Medo-Persian Kings



The chronology of the kings of the Medes and the Persians is confusing, for there were periods where two kings reigned simultaneously over different parts of the kingdom. Additionally, many of the kings had multiple names, or were given the same name as a previous king.
Timeline for the Prophets and the books of the Bible
•    Ezra 1-6
•    Esther – Fausset's Bible Dictionary states, “The gap between Ezra 6 and Ezra 7 is filled up with the book of Esther.” (“Ahasuerus” Fausset's Bible Dictionary)
•    Ezra 7-13
•    Nehemiah 1-13

The kings of Media and Persia are:
1. Astyages

2. Cyrus

3. Darius The Mede

4. Cambyses

5. Cyaxares / Ahasuerus
6. Artaxerxes (Pseudo-Smerdis)
7. Darius Hystapses
8. Ahasuerus / Xerxes I
9. Artaxerxes Longimanus

First king of Media – The International Standard Bible Encyclopedia states, “The daughter of Astyages (Mandane) married a Persian, Cambyses, and a son was born to them who later became Cyrus the Great. Astyages had given orders to expose the babe; but Harpagus, on whom the task had been imposed, gave the child to a herdsman, with instructions to kill him. When the boy, who had been brought up as his own by the herdsman, arrived at the age of twelve, Astyages discovered that he was the son of Mandane. The king in wrath then had the son of Harpagus killed and served to his father as food. The latter concealed his feelings of hatred and resentment, and bided his time; and when the young Cyrus had grown to manhood, he stirred up the grandson in insurrection against Astyages, who was defeated and taken prisoner (Herodotus i.127-30). When Astyages marched against the Persians, the Medes, under the command of Harpagus, deserted their king, and sided with the disappointed Persians; and Cyrus was crowned king … The dethroned monarch was treated with kindness by his conqueror. According to Ktesias, a home was provided for him by Cyrus in Hyrcania.” (“Astyages” International Standard Bible Encyclopedia)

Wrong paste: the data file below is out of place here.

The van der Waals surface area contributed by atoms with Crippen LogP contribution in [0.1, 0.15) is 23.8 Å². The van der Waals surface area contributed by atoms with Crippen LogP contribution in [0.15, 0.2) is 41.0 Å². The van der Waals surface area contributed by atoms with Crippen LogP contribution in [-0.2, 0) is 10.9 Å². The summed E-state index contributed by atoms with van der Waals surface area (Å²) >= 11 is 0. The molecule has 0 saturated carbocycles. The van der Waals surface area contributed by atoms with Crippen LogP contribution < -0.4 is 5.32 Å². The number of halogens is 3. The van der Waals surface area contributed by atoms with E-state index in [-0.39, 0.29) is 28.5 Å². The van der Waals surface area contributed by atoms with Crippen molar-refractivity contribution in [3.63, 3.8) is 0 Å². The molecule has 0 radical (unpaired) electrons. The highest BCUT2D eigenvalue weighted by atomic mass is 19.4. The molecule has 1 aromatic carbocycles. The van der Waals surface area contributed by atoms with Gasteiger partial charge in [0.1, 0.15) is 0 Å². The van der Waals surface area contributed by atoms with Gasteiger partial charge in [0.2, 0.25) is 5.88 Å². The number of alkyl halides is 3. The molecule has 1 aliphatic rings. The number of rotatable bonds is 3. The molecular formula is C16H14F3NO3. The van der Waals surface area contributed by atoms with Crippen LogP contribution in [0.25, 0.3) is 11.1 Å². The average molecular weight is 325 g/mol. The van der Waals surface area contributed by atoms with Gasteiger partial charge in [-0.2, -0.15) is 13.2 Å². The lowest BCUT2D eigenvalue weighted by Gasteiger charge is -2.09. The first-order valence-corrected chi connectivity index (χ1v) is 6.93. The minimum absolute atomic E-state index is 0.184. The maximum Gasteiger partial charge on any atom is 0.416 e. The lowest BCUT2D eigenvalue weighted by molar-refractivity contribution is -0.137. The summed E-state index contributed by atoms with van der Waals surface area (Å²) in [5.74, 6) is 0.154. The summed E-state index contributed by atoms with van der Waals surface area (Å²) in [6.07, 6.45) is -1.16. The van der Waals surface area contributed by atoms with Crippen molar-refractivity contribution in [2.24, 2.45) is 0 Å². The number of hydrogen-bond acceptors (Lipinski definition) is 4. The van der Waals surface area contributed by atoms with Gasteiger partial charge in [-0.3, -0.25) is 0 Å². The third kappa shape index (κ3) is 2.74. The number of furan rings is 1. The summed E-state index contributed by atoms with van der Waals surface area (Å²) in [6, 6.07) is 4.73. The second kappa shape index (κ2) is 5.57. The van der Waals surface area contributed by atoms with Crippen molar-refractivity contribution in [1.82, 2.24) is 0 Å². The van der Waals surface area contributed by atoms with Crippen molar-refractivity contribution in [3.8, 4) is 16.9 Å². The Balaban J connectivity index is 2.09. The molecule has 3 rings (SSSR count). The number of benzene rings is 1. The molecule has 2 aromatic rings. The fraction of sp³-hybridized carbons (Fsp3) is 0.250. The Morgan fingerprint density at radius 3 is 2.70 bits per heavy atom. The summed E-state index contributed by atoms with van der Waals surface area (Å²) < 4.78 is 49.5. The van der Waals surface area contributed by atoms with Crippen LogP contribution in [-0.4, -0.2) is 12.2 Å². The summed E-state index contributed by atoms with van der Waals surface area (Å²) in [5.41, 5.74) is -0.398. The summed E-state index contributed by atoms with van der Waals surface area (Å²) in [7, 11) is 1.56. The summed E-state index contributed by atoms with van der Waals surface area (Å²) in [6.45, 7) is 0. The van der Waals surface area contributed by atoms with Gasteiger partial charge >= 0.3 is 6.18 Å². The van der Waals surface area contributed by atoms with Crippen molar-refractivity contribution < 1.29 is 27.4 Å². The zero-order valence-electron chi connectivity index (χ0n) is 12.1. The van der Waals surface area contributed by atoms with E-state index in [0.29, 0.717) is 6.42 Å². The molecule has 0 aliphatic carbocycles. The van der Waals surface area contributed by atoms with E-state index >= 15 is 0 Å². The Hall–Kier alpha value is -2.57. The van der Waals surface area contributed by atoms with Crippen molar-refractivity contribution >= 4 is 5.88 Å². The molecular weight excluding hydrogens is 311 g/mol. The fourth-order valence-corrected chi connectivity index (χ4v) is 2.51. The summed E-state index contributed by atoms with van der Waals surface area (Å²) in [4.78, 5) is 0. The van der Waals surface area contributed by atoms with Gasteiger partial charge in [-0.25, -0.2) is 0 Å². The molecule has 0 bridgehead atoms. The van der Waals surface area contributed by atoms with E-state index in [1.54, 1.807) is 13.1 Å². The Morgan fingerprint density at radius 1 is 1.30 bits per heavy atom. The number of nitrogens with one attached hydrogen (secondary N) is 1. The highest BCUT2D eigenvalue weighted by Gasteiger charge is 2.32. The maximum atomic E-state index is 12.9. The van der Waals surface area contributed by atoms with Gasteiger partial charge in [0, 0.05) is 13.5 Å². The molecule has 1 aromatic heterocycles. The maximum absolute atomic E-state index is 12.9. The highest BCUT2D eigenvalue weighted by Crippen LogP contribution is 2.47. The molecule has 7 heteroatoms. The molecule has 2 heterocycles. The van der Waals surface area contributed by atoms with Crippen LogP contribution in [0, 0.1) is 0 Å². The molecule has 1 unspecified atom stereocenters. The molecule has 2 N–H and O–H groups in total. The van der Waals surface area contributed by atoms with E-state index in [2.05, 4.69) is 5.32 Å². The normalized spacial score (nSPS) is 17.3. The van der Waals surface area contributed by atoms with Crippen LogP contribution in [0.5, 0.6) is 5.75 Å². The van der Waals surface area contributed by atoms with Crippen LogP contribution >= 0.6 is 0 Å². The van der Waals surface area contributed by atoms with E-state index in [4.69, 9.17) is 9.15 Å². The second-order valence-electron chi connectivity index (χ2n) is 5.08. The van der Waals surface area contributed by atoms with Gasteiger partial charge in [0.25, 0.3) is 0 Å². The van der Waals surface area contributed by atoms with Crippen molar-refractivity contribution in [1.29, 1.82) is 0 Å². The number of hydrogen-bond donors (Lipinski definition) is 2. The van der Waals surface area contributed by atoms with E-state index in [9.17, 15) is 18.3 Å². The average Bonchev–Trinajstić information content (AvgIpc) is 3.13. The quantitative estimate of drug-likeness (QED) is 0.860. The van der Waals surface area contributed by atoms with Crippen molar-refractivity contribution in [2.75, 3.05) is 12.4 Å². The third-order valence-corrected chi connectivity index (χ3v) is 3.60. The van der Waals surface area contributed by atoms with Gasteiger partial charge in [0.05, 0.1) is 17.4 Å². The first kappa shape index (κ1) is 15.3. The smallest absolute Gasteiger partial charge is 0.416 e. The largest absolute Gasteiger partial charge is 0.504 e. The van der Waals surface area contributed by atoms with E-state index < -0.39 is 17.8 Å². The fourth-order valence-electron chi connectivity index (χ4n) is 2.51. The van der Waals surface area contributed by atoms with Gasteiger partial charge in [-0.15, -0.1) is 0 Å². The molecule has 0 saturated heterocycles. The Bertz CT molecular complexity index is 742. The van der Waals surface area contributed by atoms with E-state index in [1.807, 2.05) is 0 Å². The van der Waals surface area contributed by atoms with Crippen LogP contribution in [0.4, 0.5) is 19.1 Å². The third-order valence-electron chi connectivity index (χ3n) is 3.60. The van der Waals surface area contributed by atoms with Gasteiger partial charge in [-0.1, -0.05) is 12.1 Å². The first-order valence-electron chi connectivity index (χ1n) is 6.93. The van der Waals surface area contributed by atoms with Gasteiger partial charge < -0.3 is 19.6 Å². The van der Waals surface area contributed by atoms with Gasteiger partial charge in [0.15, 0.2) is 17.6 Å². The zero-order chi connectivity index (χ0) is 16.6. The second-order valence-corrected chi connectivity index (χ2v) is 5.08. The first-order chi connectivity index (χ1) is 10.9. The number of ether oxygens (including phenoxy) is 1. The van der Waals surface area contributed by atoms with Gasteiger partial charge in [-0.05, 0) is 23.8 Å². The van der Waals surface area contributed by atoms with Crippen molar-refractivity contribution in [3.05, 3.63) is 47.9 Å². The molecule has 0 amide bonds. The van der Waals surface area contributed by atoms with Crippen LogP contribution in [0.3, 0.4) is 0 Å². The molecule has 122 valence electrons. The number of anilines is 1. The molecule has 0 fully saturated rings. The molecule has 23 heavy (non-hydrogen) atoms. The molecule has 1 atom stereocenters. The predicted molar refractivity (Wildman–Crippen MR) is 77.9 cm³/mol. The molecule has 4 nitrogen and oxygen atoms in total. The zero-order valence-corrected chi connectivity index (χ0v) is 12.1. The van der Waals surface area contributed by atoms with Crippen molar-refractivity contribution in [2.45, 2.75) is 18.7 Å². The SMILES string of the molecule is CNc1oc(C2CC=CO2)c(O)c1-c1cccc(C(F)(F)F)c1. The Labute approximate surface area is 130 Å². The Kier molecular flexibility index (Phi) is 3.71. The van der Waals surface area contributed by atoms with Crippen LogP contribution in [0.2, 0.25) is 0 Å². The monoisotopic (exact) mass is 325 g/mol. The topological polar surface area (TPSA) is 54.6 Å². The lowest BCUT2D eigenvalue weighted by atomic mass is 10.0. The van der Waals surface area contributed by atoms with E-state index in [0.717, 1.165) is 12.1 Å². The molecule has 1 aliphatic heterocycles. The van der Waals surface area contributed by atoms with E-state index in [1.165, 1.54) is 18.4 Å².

•    Cyrus was the king who made the decree to rebuild the temple at Jerusalem: “Thus says Cyrus king of Persia: All the kingdoms of the earth the Lord God of heaven has given me. And He has commanded me to build Him a house at Jerusalem which is in Judah. Who is among you of all His people? May the Lord his God be with him, and let him go up!” (2 Chronicles 36:23 NKJV)
•    Cyrus may have been a description of his origin rather than a name. The International Standard Bible Encyclopedia states, “According to Strabo, he was at first called Agradatēs, the name by which he was universally known being taken from that of the river Cyrus. This, however, is more likely to have been the reason why his grandfather (after whom he was probably named) was called Cyrus.” (“Cyrus” International Standard Bible Encyclopedia)
•    The word translated as “Cyrus” means “possess thou the furnace.” (Kowresh OT:3566 Brown Driver & Briggs Hebrew Lexicon)
•    The article “Cyrus and the Jews” ( indicates that Cyrus may have been a believer in the God of Israel.

•    The International Standard Bible Encyclopedia states, “From Daniel 6:28 we may infer that Darius was king contemporaneously with Cyrus. Outside of the Book of Daniel there is no mention of Darius the Mede by name, though there are good reasons for identifying him with Gubaru, or Ugbaru, the governor of Gutium, who is said in the Nabunaid-Cyrus Chronicle to have been appointed by Cyrus as his governor of Babylon after its capture from the Chaldaeans.” (“Darius” International Standard Bible Encyclopaedia)